Two precinct captains for Biden and Buttigieg in Carroll County justified their support for the pro-abortion Democrats by pointing to Republicans, who, Richardson claimed, "don't care about the child when it's born," citing proposals to cut to food stamps and pediatric education.
"What this administration has done to the children at the border," she asked of Trump policy which separated migrant families. Richardson said the policy "breaks [her] heart" and could cause lasting trauma for children.
Buttigieg's precinct captain Kyle Ulveling, who is also chair of the Iowa Board of Medicine, estimated that voters in Carroll were "moderate" on the abortion issue and that around 60 of the 81 caucus-goers at the Ward 1 precinct were "pro-life."
Illustrating the gap between voters and candidates, each of the candidates that received first-ballot votes at the precinct-Yang, Warren, Sanders, Biden, Buttigieg, and Klobuchar- has come out in support of codifying Roe v. Wade into federal law, and enshrining taxpayer-funding for abortion. Three of the candidates support making abortion-inducing drugs available over-the-counter. Warren and Sanders would have abortion and contraception covered under their Medicare-for-All plans.
Some pro-life Democrats, however, are pushing for change within the party and won't support the presidential front-runners.
One week before the caucuses, at a Des Moines townhall, Kristen Day asked Buttigieg point-blank if he wanted the support of her and other pro-life Democrats.
"I am pro-choice," Buttigieg responded. "And I believe that a woman ought to be able to make that decision [on abortion]." He added that if pro-life Democrats wouldn't support him for that, he understood.
Day said she received encouragement from nearby audience members for her question, but Buttigieg was also greeted with loud applause for his answer supporting legal abortion.
"We've had enough," Day told CNA afterwards, calling on pro-life Democrats to hold candidates accountable on the issue.
"We are told time and time again that it is not the right time to fight for what we believe in," Kristen Day, executive director of Democrats for Life of America, stated in a Facebook post on Tuesday. "We believe that life in the womb is worthy of protection. Our party does not."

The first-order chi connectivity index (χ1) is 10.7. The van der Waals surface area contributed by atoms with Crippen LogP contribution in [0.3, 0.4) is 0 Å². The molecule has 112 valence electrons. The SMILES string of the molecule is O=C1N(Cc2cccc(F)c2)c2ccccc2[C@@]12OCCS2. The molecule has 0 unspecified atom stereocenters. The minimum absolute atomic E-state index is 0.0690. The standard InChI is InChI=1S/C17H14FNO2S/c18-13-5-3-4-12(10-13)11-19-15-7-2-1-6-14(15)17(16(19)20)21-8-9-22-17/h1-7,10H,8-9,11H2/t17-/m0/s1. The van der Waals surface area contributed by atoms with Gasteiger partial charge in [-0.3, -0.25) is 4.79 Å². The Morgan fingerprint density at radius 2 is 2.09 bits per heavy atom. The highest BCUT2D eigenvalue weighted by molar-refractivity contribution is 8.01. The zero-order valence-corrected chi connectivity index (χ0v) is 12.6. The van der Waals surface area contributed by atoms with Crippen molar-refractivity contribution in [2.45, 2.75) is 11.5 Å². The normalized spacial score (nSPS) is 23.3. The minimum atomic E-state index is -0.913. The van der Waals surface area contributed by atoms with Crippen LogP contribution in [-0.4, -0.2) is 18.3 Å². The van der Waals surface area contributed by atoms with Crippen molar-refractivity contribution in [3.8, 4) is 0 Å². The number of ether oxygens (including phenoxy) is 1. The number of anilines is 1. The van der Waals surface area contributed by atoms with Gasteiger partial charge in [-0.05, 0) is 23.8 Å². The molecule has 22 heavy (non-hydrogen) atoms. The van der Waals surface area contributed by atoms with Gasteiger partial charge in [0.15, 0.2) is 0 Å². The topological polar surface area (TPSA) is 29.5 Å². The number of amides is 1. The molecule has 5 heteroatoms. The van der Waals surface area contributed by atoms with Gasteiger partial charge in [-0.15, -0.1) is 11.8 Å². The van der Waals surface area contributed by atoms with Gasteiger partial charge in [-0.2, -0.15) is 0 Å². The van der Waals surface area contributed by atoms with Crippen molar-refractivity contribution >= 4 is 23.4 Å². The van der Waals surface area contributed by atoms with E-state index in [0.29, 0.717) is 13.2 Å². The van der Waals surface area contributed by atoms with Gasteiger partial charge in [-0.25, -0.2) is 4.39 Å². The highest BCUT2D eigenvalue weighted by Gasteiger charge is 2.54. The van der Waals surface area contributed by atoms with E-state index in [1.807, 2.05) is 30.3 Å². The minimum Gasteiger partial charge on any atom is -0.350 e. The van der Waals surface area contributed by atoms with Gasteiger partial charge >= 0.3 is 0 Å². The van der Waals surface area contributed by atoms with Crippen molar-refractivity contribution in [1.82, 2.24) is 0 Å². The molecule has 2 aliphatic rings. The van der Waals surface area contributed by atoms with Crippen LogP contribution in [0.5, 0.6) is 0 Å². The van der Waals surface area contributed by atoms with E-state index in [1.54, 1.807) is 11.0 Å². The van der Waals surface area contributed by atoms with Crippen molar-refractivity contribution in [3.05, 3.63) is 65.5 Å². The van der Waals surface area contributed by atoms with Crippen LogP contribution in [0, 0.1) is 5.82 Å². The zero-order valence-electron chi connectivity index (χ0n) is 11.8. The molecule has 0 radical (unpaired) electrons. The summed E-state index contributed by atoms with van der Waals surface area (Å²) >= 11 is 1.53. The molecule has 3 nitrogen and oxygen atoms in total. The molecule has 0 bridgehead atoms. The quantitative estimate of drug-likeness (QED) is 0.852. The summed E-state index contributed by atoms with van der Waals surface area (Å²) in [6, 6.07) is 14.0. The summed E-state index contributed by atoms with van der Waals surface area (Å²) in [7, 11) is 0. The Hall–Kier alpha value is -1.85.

"Too many people whisper, 'I am a pro-life Democrat too. Keep up the good work.' But they fear the repercussions of stating this position in public," Day said, adding that "our party can and should do better, and we will not be silent."
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Lizzy Dowd, a Catholic student at Drake University in Des Moines, was present that evening. She planned to advocate for pro-life language in the party's platform at her neighborhood precinct on Monday night.
"I am not trying to infiltrate this party with my pro-life views. Rather, I would love to just see a positive change, I'd love to see people's minds and hearts be opened," Dowd told CNA on Monday.
She credited her pro-life views to growing up in a household that emphasized "the mentality of the sanctity of life in action."
"If we as Democrats are going to uphold the dignity of the person at the border, and inmates on death row, and the homeless and those struggling in poverty, then it only makes sense to uphold the life and the dignity of that child in the womb as well," she said.
"I would love to take that one step further and respect every life."
Another Democrat did not caucus on Monday night. Jim Plew, who attended Mass on Tuesday morning at St. Mary of Nazareth parish in suburban Des Moines, told CNA he identified as a Democrat did not caucus on Monday because of the candidates' uniform support of abortion. Plew told CNA he was still undecided in the election.